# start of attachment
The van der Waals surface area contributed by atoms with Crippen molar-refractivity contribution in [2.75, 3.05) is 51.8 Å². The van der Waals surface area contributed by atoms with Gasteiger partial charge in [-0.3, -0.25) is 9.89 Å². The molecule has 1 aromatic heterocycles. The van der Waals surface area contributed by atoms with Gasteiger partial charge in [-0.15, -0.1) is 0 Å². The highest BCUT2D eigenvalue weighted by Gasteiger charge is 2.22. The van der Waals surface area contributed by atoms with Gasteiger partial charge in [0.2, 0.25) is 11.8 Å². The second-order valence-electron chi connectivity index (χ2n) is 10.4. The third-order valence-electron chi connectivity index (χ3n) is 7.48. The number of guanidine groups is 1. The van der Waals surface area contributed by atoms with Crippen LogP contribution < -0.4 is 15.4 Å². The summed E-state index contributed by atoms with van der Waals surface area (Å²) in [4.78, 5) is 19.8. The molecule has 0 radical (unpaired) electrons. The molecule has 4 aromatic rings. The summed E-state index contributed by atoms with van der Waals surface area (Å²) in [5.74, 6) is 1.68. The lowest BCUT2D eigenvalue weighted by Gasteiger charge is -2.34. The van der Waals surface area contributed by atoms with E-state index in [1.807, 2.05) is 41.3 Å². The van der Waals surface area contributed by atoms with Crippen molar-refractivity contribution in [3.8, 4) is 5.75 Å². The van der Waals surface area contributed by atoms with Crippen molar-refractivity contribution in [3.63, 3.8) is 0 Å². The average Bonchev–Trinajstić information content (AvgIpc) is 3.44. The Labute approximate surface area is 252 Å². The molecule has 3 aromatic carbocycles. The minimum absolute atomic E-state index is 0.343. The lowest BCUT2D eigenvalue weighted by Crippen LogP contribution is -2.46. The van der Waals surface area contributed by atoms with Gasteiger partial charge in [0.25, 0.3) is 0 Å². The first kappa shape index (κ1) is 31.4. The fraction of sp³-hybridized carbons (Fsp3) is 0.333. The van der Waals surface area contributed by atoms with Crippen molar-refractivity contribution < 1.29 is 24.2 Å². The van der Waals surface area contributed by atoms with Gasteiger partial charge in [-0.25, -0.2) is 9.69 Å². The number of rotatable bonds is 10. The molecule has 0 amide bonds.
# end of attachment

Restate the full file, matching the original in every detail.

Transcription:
The van der Waals surface area contributed by atoms with Crippen molar-refractivity contribution in [2.75, 3.05) is 51.8 Å². The van der Waals surface area contributed by atoms with Gasteiger partial charge in [-0.3, -0.25) is 9.89 Å². The molecule has 1 aromatic heterocycles. The van der Waals surface area contributed by atoms with Gasteiger partial charge in [-0.15, -0.1) is 0 Å². The highest BCUT2D eigenvalue weighted by Gasteiger charge is 2.22. The van der Waals surface area contributed by atoms with Gasteiger partial charge in [0.2, 0.25) is 11.8 Å². The second-order valence-electron chi connectivity index (χ2n) is 10.4. The third-order valence-electron chi connectivity index (χ3n) is 7.48. The number of guanidine groups is 1. The van der Waals surface area contributed by atoms with Crippen LogP contribution < -0.4 is 15.4 Å². The summed E-state index contributed by atoms with van der Waals surface area (Å²) in [4.78, 5) is 19.8. The molecule has 0 radical (unpaired) electrons. The molecule has 4 aromatic rings. The summed E-state index contributed by atoms with van der Waals surface area (Å²) in [5.74, 6) is 1.68. The lowest BCUT2D eigenvalue weighted by Gasteiger charge is -2.34. The van der Waals surface area contributed by atoms with E-state index in [1.807, 2.05) is 41.3 Å². The van der Waals surface area contributed by atoms with Crippen molar-refractivity contribution in [3.8, 4) is 5.75 Å². The van der Waals surface area contributed by atoms with Crippen molar-refractivity contribution in [3.63, 3.8) is 0 Å². The average Bonchev–Trinajstić information content (AvgIpc) is 3.44. The Labute approximate surface area is 252 Å². The molecule has 3 aromatic carbocycles. The minimum absolute atomic E-state index is 0.343. The lowest BCUT2D eigenvalue weighted by Crippen LogP contribution is -2.46. The van der Waals surface area contributed by atoms with Gasteiger partial charge in [0.25, 0.3) is 0 Å². The first kappa shape index (κ1) is 31.4. The fraction of sp³-hybridized carbons (Fsp3) is 0.333. The van der Waals surface area contributed by atoms with Crippen molar-refractivity contribution < 1.29 is 24.2 Å². The van der Waals surface area contributed by atoms with Gasteiger partial charge in [-0.25, -0.2) is 9.69 Å². The number of rotatable bonds is 10. The molecule has 0 amide bonds.